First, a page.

The two Design Excellence Award winners were announced on Thursday, October 17, 2019 at an awards celebration at the AMP by Strathmore theater at Pike and Rose, (11810 Grand Park Avenue, North Bethesda, MD 20852). This event was held in conjunction with the American Institute of Architects (AIA) Potomac Valley Chapter annual design awards celebration.
Hilary Bertsch is a principal and a board director at Perkins Eastman. She is an expert in the design of large-scale mixed-use developments, with a special focus on waterfront revitalization, transit centers and urban retail complexes across the country. For more than 25 years, her designs have exhibited a consistent sensitivity to existing urban contexts. Bertsch has developed an expertise in creating new public environments that create lasting value for clients in both the private and public sectors. Among her high-profile projects are District Wharf in Washington, DC; Mayo Clinic Destination Medical Center in Rochester, MN; and Canalside in Buffalo, NY. Bertsch is active in the Urban Land Institute and has served as a Rose Fellowship Faculty Advisor, assisting cities in solving their complex urban design problems since 2010.
Principal and vice president at the landscape architecture firm Oehme Van Sweden, Sheila Brady maintains a design portfolio that includes much of the firm’s distinguished work. Her recent commissions include the redevelopment of the St. Elizabeth’s hospital campus; The Parks at Walter Reed and the renovation of the Martin Luther King, Jr. Memorial Library in Washington, DC. Her credits include the National World War II Memorial and the Martin Luther King, Jr. National Memorial; and gardens at the New York Botanical Garden and Chicago Botanic Garden. These award-winning designs demonstrate attention to detail and ecologically responsible design. Brady is a fellow of the American Society of Landscape Architects. She earned a master’s degree in landscape architecture from Harvard University’s Graduate School of Design and a bachelor of arts degree from George Washington University.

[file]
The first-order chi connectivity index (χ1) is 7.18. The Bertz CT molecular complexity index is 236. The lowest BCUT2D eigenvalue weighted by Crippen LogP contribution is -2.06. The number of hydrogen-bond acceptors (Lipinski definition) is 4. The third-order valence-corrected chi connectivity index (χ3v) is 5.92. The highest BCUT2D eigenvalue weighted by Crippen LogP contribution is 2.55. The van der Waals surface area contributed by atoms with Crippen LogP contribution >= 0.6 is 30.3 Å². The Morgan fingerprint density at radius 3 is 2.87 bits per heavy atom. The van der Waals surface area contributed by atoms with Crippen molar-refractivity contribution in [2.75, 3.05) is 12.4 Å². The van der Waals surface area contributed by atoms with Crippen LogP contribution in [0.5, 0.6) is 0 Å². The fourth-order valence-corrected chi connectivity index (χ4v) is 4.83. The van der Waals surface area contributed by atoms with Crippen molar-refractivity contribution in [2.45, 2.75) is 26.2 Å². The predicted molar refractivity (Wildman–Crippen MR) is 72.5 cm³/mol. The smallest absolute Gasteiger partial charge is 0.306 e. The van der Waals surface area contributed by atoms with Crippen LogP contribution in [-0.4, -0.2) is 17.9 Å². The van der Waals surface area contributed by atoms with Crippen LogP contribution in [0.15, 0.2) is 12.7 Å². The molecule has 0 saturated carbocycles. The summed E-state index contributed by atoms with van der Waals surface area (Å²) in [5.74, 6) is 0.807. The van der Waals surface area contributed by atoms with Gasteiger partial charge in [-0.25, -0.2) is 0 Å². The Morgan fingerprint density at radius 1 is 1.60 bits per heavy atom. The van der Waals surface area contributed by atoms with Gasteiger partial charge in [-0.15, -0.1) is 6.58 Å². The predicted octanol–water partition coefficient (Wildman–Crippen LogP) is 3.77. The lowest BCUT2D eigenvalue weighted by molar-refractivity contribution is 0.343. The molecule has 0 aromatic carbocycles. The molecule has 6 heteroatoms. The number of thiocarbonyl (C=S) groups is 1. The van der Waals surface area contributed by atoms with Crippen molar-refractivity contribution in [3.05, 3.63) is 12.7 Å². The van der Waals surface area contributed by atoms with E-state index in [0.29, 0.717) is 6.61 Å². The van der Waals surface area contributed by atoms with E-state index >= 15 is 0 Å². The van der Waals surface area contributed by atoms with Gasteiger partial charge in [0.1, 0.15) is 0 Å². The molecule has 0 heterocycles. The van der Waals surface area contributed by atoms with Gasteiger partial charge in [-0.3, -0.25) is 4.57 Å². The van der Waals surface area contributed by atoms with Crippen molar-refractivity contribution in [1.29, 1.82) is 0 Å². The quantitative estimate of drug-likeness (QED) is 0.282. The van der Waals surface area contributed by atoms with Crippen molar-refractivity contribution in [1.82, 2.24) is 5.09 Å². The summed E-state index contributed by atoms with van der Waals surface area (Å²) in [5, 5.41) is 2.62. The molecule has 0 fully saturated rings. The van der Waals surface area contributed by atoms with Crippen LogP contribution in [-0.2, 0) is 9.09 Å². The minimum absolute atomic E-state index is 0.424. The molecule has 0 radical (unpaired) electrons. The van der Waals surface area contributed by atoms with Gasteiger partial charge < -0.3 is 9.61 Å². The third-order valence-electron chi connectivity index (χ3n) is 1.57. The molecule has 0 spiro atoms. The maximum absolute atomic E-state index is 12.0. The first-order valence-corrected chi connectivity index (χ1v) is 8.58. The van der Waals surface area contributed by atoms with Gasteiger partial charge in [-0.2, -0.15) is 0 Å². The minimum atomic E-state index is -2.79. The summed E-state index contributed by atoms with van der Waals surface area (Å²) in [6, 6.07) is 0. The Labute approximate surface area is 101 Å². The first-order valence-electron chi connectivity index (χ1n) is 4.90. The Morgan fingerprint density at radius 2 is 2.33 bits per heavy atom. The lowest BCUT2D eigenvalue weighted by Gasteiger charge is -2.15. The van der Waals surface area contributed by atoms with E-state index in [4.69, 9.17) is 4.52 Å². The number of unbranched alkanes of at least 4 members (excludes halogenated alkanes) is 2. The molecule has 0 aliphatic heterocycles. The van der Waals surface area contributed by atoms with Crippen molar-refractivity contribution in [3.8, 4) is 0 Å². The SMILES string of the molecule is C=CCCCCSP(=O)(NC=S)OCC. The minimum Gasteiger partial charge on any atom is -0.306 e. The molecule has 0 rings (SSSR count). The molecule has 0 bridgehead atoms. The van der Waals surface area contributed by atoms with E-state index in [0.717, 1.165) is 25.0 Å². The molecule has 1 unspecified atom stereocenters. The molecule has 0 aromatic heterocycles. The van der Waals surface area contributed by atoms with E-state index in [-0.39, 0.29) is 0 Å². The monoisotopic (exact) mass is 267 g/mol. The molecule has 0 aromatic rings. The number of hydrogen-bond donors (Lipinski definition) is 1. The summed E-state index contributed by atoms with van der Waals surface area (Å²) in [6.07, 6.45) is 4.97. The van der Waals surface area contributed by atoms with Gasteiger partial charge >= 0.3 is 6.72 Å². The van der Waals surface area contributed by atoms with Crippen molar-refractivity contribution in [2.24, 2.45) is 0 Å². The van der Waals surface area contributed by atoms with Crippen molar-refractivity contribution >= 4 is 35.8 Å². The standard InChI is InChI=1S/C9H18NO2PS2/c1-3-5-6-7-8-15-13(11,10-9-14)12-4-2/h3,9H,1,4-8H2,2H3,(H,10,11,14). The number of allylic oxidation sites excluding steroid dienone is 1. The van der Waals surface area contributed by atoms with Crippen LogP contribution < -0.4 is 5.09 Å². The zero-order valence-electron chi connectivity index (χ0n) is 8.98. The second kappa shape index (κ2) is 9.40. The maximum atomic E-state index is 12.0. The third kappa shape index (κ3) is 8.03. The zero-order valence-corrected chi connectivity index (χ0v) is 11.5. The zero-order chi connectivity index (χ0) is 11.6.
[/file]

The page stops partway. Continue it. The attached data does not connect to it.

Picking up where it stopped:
Hazel Edwards was appointed in 2016 as the first woman to lead the Department of Architecture, College of Engineering and Architecture at Howard University. Edwards previously taught in the graduate city planning programs at Morgan State University and The Catholic University of America, where she also served as the planning program director. Over her career, Edwards has combined place-related research with planning and urban design practice and teaching. She received a bachelor of architecture degree from Howard University and a master of architecture degree in urban design from Harvard University. Edwards earned a PhD in regional planning from the University of Illinois-Urbana-Champaign before studying at the University of North Carolina at Chapel Hill as a Carolina Minority Postdoctoral Scholar. She is a certified planner with the American Institute of Certified Planners and was elected to its College of Fellows in 2018.
The founder and chairman of David M. Schwarz Architects leads the design process for all projects at the firm. In addition, David Schwarz is a Sterling Fellow at Yale University and served as chairman of the Architecture Dean’s Council at Yale. He has led architecture studios at Yale, The Catholic University of America and the University of Notre Dame. In 2014, Schwarz was honored with the Arthur Ross Award for Architecture from the Institute of Classical Architecture and Art. He was chosen as the 2015 winner of the Richard H. Driehaus Prize from the University of Notre Dame. Schwarz is a past member of the Board of Directors of the National Building Museum where he serves as the jury chairman for the Vincent J. Scully Prize Fund Endowment.
As senior design principal of Shalom Baranes Associates, Robert Sponseller specializes in designing complex, mixed-use urban projects. Among his recent designs are CityMarket at O Street, 22 West, CityCenter DC apartments, Ritz Carlton Georgetown and redevelopment of the Fannie Mae headquarters. Sponseller focuses his efforts on designs that reconnect and restore sites to their neighborhoods, while embracing contemporary materials and aesthetic simplicity. He is active in public advocacy on issues such as contemporary design in historic districts, sustainable building practices and the incorporation of technology into design. Sponseller has served in a design review capacity for the DC Office of Planning and on numerous national design juries. He received a master of architecture degree from the University of Virginia and a bachelor of architecture degree from the University of Notre Dame.